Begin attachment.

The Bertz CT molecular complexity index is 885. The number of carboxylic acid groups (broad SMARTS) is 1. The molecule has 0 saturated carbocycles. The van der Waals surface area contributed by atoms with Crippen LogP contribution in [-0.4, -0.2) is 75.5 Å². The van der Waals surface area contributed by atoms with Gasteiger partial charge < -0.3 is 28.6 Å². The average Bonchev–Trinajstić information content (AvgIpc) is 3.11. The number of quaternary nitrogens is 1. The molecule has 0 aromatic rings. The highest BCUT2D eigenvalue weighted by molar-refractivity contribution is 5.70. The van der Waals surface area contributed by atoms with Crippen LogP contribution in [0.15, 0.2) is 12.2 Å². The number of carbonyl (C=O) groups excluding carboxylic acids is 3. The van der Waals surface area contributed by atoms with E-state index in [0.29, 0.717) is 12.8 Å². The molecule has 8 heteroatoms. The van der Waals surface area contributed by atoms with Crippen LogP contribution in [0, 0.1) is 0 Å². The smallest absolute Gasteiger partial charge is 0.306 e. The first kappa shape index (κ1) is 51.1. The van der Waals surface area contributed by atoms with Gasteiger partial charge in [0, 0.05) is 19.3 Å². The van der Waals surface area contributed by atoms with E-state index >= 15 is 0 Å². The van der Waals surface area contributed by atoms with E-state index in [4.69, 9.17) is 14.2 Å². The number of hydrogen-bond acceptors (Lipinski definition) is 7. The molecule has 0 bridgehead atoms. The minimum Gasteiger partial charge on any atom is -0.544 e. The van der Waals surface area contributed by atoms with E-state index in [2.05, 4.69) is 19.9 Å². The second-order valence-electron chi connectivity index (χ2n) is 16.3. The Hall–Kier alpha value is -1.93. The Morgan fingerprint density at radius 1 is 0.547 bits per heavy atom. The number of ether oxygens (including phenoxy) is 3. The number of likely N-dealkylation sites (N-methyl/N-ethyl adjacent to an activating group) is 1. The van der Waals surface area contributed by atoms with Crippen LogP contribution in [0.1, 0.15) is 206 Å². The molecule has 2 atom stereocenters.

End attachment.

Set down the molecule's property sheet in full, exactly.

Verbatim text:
The Bertz CT molecular complexity index is 885. The number of carboxylic acid groups (broad SMARTS) is 1. The molecule has 0 saturated carbocycles. The van der Waals surface area contributed by atoms with Crippen LogP contribution in [-0.4, -0.2) is 75.5 Å². The van der Waals surface area contributed by atoms with Gasteiger partial charge < -0.3 is 28.6 Å². The average Bonchev–Trinajstić information content (AvgIpc) is 3.11. The number of quaternary nitrogens is 1. The molecule has 0 aromatic rings. The highest BCUT2D eigenvalue weighted by molar-refractivity contribution is 5.70. The van der Waals surface area contributed by atoms with Crippen LogP contribution in [0.15, 0.2) is 12.2 Å². The number of carbonyl (C=O) groups excluding carboxylic acids is 3. The van der Waals surface area contributed by atoms with E-state index in [0.29, 0.717) is 12.8 Å². The molecule has 8 heteroatoms. The van der Waals surface area contributed by atoms with Crippen LogP contribution in [0, 0.1) is 0 Å². The smallest absolute Gasteiger partial charge is 0.306 e. The first kappa shape index (κ1) is 51.1. The van der Waals surface area contributed by atoms with Gasteiger partial charge in [0, 0.05) is 19.3 Å². The van der Waals surface area contributed by atoms with E-state index >= 15 is 0 Å². The van der Waals surface area contributed by atoms with E-state index in [4.69, 9.17) is 14.2 Å². The number of hydrogen-bond acceptors (Lipinski definition) is 7. The molecule has 0 bridgehead atoms. The minimum Gasteiger partial charge on any atom is -0.544 e. The van der Waals surface area contributed by atoms with E-state index in [2.05, 4.69) is 19.9 Å². The second-order valence-electron chi connectivity index (χ2n) is 16.3. The Hall–Kier alpha value is -1.93. The Morgan fingerprint density at radius 1 is 0.547 bits per heavy atom. The number of ether oxygens (including phenoxy) is 3. The number of likely N-dealkylation sites (N-methyl/N-ethyl adjacent to an activating group) is 1. The van der Waals surface area contributed by atoms with Crippen LogP contribution in [0.1, 0.15) is 206 Å². The molecule has 2 atom stereocenters.